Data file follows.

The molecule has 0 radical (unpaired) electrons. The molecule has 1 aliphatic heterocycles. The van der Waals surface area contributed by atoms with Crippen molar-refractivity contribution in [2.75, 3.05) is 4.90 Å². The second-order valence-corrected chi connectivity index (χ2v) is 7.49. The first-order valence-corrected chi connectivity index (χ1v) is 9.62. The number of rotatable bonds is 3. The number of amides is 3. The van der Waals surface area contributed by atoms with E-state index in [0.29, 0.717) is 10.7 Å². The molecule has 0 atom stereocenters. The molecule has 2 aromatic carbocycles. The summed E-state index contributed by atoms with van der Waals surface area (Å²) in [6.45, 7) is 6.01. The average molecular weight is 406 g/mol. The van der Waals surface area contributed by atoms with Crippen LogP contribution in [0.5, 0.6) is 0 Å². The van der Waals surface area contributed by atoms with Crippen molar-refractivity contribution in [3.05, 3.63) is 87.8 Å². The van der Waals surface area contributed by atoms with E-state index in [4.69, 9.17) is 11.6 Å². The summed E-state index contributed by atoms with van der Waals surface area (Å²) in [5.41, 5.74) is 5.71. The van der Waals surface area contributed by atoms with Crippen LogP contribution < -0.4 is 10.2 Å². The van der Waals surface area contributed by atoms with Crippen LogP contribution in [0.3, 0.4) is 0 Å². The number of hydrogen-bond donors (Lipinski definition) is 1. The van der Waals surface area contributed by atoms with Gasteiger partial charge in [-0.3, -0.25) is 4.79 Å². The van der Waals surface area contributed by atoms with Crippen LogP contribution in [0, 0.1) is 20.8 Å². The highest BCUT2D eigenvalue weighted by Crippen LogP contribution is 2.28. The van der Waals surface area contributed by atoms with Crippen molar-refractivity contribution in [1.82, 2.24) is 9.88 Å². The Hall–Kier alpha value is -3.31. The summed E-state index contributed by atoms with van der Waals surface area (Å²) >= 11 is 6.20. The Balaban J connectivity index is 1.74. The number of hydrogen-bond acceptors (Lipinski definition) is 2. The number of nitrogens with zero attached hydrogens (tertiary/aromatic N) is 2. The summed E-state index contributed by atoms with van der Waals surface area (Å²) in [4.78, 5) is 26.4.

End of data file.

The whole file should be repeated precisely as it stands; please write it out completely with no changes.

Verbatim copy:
The molecule has 0 radical (unpaired) electrons. The molecule has 1 aliphatic heterocycles. The van der Waals surface area contributed by atoms with Crippen molar-refractivity contribution in [2.75, 3.05) is 4.90 Å². The second-order valence-corrected chi connectivity index (χ2v) is 7.49. The first-order valence-corrected chi connectivity index (χ1v) is 9.62. The number of rotatable bonds is 3. The number of amides is 3. The van der Waals surface area contributed by atoms with E-state index in [0.29, 0.717) is 10.7 Å². The molecule has 0 atom stereocenters. The molecule has 2 aromatic carbocycles. The summed E-state index contributed by atoms with van der Waals surface area (Å²) in [6.45, 7) is 6.01. The average molecular weight is 406 g/mol. The van der Waals surface area contributed by atoms with Crippen LogP contribution in [0.5, 0.6) is 0 Å². The van der Waals surface area contributed by atoms with Crippen molar-refractivity contribution in [3.05, 3.63) is 87.8 Å². The van der Waals surface area contributed by atoms with E-state index in [4.69, 9.17) is 11.6 Å². The summed E-state index contributed by atoms with van der Waals surface area (Å²) in [5.41, 5.74) is 5.71. The van der Waals surface area contributed by atoms with Crippen LogP contribution < -0.4 is 10.2 Å². The van der Waals surface area contributed by atoms with Crippen LogP contribution in [0.3, 0.4) is 0 Å². The number of hydrogen-bond donors (Lipinski definition) is 1. The van der Waals surface area contributed by atoms with Gasteiger partial charge in [-0.3, -0.25) is 4.79 Å². The van der Waals surface area contributed by atoms with Crippen LogP contribution in [0, 0.1) is 20.8 Å². The highest BCUT2D eigenvalue weighted by Crippen LogP contribution is 2.28. The van der Waals surface area contributed by atoms with Crippen molar-refractivity contribution in [1.82, 2.24) is 9.88 Å². The Hall–Kier alpha value is -3.31. The summed E-state index contributed by atoms with van der Waals surface area (Å²) >= 11 is 6.20. The Balaban J connectivity index is 1.74. The number of hydrogen-bond acceptors (Lipinski definition) is 2. The number of nitrogens with zero attached hydrogens (tertiary/aromatic N) is 2. The summed E-state index contributed by atoms with van der Waals surface area (Å²) in [4.78, 5) is 26.4.